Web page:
Traditional garment decoration methods such as screen printing have been popular and widely available in the UK for decades (the first screen print garment machine was introduced in the 1960s). The last 15 years has seen DTG (direct to garment) introduced to the UK, allowing consumers to replicate detailed full colour prints digitally using a similar technology to inkjet printers.
Both techniques have huge benefits for the garment decoration market such as screen printing any colour garment with pantone matched inks. DTG allows digital printing onto cotton garments. However, screen printing multi coloured images can result in high screen set-up costs, whereas DTG is prone to fading. A shared drawback for both is printable areas: it is not possible to print seam to seam.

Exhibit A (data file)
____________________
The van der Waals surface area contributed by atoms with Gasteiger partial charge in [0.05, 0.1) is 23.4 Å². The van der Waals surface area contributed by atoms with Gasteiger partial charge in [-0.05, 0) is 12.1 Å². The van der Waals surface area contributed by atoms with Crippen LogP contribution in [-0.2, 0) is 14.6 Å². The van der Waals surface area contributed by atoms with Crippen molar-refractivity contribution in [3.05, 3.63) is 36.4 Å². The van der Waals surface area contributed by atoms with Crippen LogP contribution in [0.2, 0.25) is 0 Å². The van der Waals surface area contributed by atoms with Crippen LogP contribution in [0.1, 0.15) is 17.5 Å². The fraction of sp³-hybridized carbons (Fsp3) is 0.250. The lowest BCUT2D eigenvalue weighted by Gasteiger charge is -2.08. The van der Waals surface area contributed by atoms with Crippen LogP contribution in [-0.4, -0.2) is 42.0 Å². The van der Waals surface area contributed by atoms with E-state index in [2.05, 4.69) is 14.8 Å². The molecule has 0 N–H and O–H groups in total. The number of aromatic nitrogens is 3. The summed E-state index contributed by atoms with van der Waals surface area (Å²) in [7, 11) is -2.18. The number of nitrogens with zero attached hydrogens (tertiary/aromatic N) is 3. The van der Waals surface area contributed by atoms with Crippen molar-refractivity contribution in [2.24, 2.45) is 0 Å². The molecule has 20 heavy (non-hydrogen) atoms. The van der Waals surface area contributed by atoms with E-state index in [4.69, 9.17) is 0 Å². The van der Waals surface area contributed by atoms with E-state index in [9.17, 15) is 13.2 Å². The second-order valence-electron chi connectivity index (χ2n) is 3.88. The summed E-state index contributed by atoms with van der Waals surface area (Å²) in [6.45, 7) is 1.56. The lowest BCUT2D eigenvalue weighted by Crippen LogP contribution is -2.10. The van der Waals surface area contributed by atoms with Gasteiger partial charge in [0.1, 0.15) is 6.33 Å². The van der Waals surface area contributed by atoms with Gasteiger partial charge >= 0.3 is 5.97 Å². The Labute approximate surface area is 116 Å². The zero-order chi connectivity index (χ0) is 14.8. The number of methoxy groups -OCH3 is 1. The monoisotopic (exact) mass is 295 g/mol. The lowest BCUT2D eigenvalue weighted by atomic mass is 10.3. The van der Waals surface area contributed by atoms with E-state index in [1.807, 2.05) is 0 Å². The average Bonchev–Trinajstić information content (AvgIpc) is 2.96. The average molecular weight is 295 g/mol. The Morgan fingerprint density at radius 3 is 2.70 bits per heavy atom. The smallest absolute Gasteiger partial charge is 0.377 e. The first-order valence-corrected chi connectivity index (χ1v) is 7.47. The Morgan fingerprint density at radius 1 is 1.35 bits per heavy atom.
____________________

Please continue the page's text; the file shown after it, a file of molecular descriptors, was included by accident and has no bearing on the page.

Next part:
Dye Sublimation – The Benefits
This is where dye sublimation comes in. Print full colour CMYK pints, from seam to seam. That means front, back and sleeves have full coverage. Commercial machines are able to print at 300 dpi for unbeatable image clarity and photo-realistic results in infinite colours.
In addition sublimation ink dyes the fabric so it is smooth feeling and unlike some traditional printing methods cannot be felt by the wearer. This method of printing is very durable and hard-wearing, and will never crack, peel or fade.
Dye sublimation printing, also known as all-over printing, benefits from having no set-up costs. Many suppliers offer minimum order quantities from just 25 pieces. This is an attractive option for both independent fashion brands to large marketing agencies, with budgets large to small accommodated for. According to firelabelbespoke.co.uk sublimation printing is almost limitless in terms of printing capabilities.
As a relatively new contender in garment printing this could be a means to open new and exciting options for your printing requirements.